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I've been reading some blogs and articles lately and one thing I noticed a couple of times was authors stating that Microsoft 'doesn't use their own technologies' with respect to developing applications using the .NET framework (specifically, desktop applications).

There's not a whole lot of information that I can see as to what platforms their products are developed with. I had heard that Media Center has some .NET code, but not 100%, likewise with SQL Server Management Studio.

So the question I ask is, does anyone know of any software, made by Microsoft that is 100% .NET code?

Edit I get that there's plenty of apps that have plenty of legacy code, and that re-writing those apps in .NET would be ludicrous. To that end, I'm not asking if re-writing apps in a new framework is a good idea, so let's not get off topic.

There's been plenty of new software written by MS in the 8+ years since .NET was released. I'd like to know if any of them were written entirely using .NET.

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closed as not constructive by Flexo May 8 '13 at 19:39

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You need to go back and down-vote those blog postings. The reality is that you don't throw away many years of development work just to rewrite your product in a .Net language/technology. As an example, do you have any idea how long it would take to rewrite Office in .Net? (which MS are doing as we speak). –  slugster May 29 '10 at 3:07
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7 Answers

Visual Studio 2010 uses WPF (Windows Presentation Foundation), which is a .NET-only framework. More info on an MSDN blog

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Visual Studio Editor is a great example of MS eating their own dog food (so to speak). –  R0MANARMY May 29 '10 at 3:09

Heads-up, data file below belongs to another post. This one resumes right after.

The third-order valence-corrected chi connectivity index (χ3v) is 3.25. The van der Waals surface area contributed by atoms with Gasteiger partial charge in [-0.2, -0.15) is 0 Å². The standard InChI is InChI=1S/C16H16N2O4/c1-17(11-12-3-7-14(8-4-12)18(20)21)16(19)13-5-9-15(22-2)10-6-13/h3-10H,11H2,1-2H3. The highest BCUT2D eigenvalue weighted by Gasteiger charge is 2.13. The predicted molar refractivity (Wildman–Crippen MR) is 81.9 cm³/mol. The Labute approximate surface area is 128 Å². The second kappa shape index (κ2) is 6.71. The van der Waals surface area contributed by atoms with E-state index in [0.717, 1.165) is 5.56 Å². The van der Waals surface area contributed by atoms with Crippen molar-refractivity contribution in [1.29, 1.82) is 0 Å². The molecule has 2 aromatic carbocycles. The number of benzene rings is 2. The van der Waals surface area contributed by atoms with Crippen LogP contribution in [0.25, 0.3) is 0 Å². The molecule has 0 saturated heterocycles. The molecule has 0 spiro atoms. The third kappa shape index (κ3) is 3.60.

Visual Studio in general is a good example of .NET dogfooding, but it's not 100% .NET code. –  Jimmy May 29 '10 at 4:33
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100% is really not what Microsoft is going for. Neither is the Java community. The key is using the right tool for the right job, and .NET is the right tool for most, but not necessarily all, of the job usually. Here is an article on MSDN about how hybrid solutions are really what Microsoft (and us) should go for.

Here are a couple big Microsoft apps written mostly in .NET:

  • Visual Studio 2010 (Mostly the interface, as it uses WPF to achieve better multiple-monitor support).
  • Zune Software.
  • Sharepoint. If you also consider ASP.NET in your 100% .NET code, then I would definitely submit SharePoint as close to a 100% .NET application as you can get. SharePoint is a HUGE business collaboration and CMS platform that is, essentially, just one big, thick ASP.NET website.
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Why does it have to be 100% .NET code? Microsoft has billions of dollars of legacy code that is not managed code. The likelihood of any complete piece of software being completely free of native code is probably near zero. That doesn't mean that they're not eating their own dog food.

In fact, a substantial portion of the .NET framework itself is really just a thin veneer over native (win32) code.

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Tens of billions of dollars, no doubt. –  James McNellis May 29 '10 at 2:59
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A lot of people seem to think that it would be a good idea for Microsoft to throw away billions of dollars of IP in legacy code just to use some fancy new framework. This isn't how software engineering works. It's not how ANY engineering works. –  Matt Olenik May 29 '10 at 3:03
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Although it's only a research project, Singularity is an entire OS built using managed code.

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Java JVMs are usually written in C. Sun's Solaris legacy means it was really a company built on C, not Java. I'm sure it's the same for Microsoft.

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Microsoft Expression Blend is another example

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Well, the .net framework...

And C# or VB.net

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Its hard to write the VM in .Net. What do you run that on? Is it .net/turtles all the way down? ;) –  Yann Ramin May 29 '10 at 2:57
    
I guess this run bootstrapped. –  eKek0 May 29 '10 at 2:59
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@theatrus - The CLR is not written in .NET but the framework classes are. –  ChaosPandion May 29 '10 at 3:02
    
@ChaosPandion: I wouldn't expect them to be written in anything else. –  Yann Ramin May 29 '10 at 3:06
    
The C# compiler is written in C++, although Microsoft has plans to eventually rewrite it in C#. –  Robert Harvey May 29 '10 at 3:15
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